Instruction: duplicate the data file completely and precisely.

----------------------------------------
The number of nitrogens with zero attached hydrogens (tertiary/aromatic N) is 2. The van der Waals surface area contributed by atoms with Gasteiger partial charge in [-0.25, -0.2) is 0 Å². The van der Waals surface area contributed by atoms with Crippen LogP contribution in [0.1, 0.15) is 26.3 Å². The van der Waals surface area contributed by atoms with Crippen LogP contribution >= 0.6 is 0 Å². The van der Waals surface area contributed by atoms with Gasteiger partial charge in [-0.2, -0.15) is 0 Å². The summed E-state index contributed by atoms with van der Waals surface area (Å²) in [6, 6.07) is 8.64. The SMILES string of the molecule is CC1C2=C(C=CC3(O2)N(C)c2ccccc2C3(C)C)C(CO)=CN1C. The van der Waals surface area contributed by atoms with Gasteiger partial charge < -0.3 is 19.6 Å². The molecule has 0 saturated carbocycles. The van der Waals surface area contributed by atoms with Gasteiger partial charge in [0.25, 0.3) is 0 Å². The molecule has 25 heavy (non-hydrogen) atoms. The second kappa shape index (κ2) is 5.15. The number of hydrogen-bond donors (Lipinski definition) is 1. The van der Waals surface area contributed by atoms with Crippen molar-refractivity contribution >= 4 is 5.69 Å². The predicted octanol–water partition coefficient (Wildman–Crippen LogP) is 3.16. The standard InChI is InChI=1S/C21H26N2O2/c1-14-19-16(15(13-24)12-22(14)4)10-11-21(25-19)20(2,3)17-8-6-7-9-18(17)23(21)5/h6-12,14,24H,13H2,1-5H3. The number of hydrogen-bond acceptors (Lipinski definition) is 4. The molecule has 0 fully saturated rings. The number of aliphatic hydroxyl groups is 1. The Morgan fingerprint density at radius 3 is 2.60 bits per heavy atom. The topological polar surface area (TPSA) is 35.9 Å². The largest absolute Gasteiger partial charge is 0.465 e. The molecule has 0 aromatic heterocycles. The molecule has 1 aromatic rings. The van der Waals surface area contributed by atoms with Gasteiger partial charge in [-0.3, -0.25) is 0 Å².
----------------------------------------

The number of nitrogens with zero attached hydrogens (tertiary/aromatic N) is 2. The van der Waals surface area contributed by atoms with Gasteiger partial charge in [-0.25, -0.2) is 0 Å². The van der Waals surface area contributed by atoms with Crippen LogP contribution in [0.1, 0.15) is 26.3 Å². The van der Waals surface area contributed by atoms with Crippen LogP contribution >= 0.6 is 0 Å². The van der Waals surface area contributed by atoms with Gasteiger partial charge in [-0.2, -0.15) is 0 Å². The summed E-state index contributed by atoms with van der Waals surface area (Å²) in [6, 6.07) is 8.64. The SMILES string of the molecule is CC1C2=C(C=CC3(O2)N(C)c2ccccc2C3(C)C)C(CO)=CN1C. The van der Waals surface area contributed by atoms with Gasteiger partial charge < -0.3 is 19.6 Å². The molecule has 0 saturated carbocycles. The van der Waals surface area contributed by atoms with Gasteiger partial charge in [0.25, 0.3) is 0 Å². The molecule has 25 heavy (non-hydrogen) atoms. The second kappa shape index (κ2) is 5.15. The number of hydrogen-bond donors (Lipinski definition) is 1. The van der Waals surface area contributed by atoms with Crippen molar-refractivity contribution >= 4 is 5.69 Å². The predicted octanol–water partition coefficient (Wildman–Crippen LogP) is 3.16. The standard InChI is InChI=1S/C21H26N2O2/c1-14-19-16(15(13-24)12-22(14)4)10-11-21(25-19)20(2,3)17-8-6-7-9-18(17)23(21)5/h6-12,14,24H,13H2,1-5H3. The number of hydrogen-bond acceptors (Lipinski definition) is 4. The molecule has 0 fully saturated rings. The number of aliphatic hydroxyl groups is 1. The Morgan fingerprint density at radius 3 is 2.60 bits per heavy atom. The topological polar surface area (TPSA) is 35.9 Å². The largest absolute Gasteiger partial charge is 0.465 e. The molecule has 0 aromatic heterocycles. The molecule has 1 aromatic rings. The van der Waals surface area contributed by atoms with Gasteiger partial charge in [-0.3, -0.25) is 0 Å².